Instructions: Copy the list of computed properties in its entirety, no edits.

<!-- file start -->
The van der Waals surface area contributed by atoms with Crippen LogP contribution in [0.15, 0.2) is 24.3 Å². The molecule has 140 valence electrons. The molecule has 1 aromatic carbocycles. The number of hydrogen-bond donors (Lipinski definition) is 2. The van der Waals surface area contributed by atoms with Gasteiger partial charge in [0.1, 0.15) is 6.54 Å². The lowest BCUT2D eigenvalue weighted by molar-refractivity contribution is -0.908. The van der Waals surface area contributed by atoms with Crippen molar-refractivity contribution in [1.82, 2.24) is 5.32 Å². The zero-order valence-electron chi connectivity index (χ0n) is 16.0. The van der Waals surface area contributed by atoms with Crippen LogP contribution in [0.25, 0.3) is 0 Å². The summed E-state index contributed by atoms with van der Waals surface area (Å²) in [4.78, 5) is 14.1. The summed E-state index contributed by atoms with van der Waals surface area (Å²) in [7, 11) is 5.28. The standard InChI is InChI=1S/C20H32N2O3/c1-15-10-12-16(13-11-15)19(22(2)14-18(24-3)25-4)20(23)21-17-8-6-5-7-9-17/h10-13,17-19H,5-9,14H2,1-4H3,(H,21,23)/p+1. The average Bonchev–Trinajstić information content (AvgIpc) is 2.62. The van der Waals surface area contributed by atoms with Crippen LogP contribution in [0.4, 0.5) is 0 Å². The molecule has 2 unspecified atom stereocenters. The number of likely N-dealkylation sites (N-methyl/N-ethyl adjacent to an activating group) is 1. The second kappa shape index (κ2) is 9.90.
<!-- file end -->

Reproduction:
The van der Waals surface area contributed by atoms with Crippen LogP contribution in [0.15, 0.2) is 24.3 Å². The molecule has 140 valence electrons. The molecule has 1 aromatic carbocycles. The number of hydrogen-bond donors (Lipinski definition) is 2. The van der Waals surface area contributed by atoms with Gasteiger partial charge in [0.1, 0.15) is 6.54 Å². The lowest BCUT2D eigenvalue weighted by molar-refractivity contribution is -0.908. The van der Waals surface area contributed by atoms with Crippen molar-refractivity contribution in [1.82, 2.24) is 5.32 Å². The zero-order valence-electron chi connectivity index (χ0n) is 16.0. The van der Waals surface area contributed by atoms with Crippen LogP contribution in [0.25, 0.3) is 0 Å². The summed E-state index contributed by atoms with van der Waals surface area (Å²) in [4.78, 5) is 14.1. The summed E-state index contributed by atoms with van der Waals surface area (Å²) in [7, 11) is 5.28. The standard InChI is InChI=1S/C20H32N2O3/c1-15-10-12-16(13-11-15)19(22(2)14-18(24-3)25-4)20(23)21-17-8-6-5-7-9-17/h10-13,17-19H,5-9,14H2,1-4H3,(H,21,23)/p+1. The average Bonchev–Trinajstić information content (AvgIpc) is 2.62. The van der Waals surface area contributed by atoms with Crippen LogP contribution in [0.4, 0.5) is 0 Å². The molecule has 2 unspecified atom stereocenters. The number of likely N-dealkylation sites (N-methyl/N-ethyl adjacent to an activating group) is 1. The second kappa shape index (κ2) is 9.90.